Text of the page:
"The hardest part about paper is keeping it pristine, as that is half the beauty when making something from such a common material, so when that is lost, the magic sometimes is too."–Julie Wilkinson and Joyanne Horscroft, Makerie Studio

 

MakerieStudio-CreativeMapping-18 copy
MakerieStudio-CreativeMapping-18 copy

MakerieStudio-CreativeMapping-18 copy

 
CM: What is the common aesthetic that binds your creations?
The common aesthetic is probably… More is More. Even though all our projects start out differently and have diverse styles and references, we usually work with a lot of layering and detail so every part feels rich and considered.
 
CM: What draws you to using paper as your medium?
We get asked this a lot, and it would be fun to say we have a deep spiritual connection with trees or paper cuts, but really it’s just that paper is extremely versatile. It’s easy to find, comes in an infinite range of gorgeous finishes, and can become nearly anything if you know how to use it, so for us it’s a really inspiring material.
 
MakerieStudio-CreativeMapping-5 copy
MakerieStudio-CreativeMapping-5 copy

MakerieStudio-CreativeMapping-5 copy

 
CM: How did you two meet? How does your collaboration play out?
We met at university in Bath and collaborated on a few projects before graduating and going our separate ways. After working in the real world for a little while we teamed back up, deciding that it would be more fun to make a fantastical world and live in that one instead. We now run separate studios, Julie in New York and Joy in London, and we talk nearly every day, sometimes just working with Skype open for an afternoon. We also sometimes physically work together on projects, meeting up in the country that we’re installing in, or one of us will make and send pieces where they’re wanted and the other will handle them for a  shoot or install, depending on scheduling and practicality.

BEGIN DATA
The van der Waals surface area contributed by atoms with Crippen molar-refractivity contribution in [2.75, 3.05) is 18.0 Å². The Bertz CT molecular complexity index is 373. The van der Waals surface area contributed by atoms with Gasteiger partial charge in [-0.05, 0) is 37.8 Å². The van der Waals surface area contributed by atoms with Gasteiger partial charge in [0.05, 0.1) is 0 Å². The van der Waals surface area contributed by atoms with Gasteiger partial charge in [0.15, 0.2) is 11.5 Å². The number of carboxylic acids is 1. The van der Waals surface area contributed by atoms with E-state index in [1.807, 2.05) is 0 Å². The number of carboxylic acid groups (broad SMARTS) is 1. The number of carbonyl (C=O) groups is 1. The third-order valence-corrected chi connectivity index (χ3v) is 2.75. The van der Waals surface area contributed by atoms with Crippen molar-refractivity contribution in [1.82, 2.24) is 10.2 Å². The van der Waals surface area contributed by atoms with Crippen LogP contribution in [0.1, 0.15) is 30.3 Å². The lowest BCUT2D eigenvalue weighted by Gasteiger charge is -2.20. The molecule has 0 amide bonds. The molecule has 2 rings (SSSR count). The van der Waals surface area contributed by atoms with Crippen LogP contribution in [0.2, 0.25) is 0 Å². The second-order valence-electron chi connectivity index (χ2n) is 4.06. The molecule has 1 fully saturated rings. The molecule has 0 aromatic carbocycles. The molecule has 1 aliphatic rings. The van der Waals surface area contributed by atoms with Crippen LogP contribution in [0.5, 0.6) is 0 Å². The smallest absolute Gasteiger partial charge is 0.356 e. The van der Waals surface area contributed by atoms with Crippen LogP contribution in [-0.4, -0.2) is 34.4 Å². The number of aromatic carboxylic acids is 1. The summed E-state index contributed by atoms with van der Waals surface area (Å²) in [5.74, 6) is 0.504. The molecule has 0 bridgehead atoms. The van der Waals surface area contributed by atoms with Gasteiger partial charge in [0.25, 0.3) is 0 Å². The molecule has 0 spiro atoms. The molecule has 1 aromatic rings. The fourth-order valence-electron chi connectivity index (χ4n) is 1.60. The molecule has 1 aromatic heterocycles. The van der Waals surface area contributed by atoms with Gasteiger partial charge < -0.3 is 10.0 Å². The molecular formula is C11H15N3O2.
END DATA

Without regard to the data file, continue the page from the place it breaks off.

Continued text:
CM: Did you have formal training in art?
We both studied Graphic Design at University, so whilst this was not strictly Art training, it was a perfect way to learn key design software, follow briefs, think in terms of layout and understand the importance of deadlines!
 
MakerieStudio-CreativeMapping-15 copy
MakerieStudio-CreativeMapping-15 copy

MakerieStudio-CreativeMapping-15 copy

 
CM: Tell us more about the kind of papers you use?
We’ve used every kind available to be honest - sometimes we are restricted by what is available in the tone we need or the size required, but if we have a choice we often opt for iridescent papers because they cut extremely well and photograph great. From time to time we’ll use rare or hand printed papers which is always a treat, and adds an extra layer of detail or storytelling to a piece.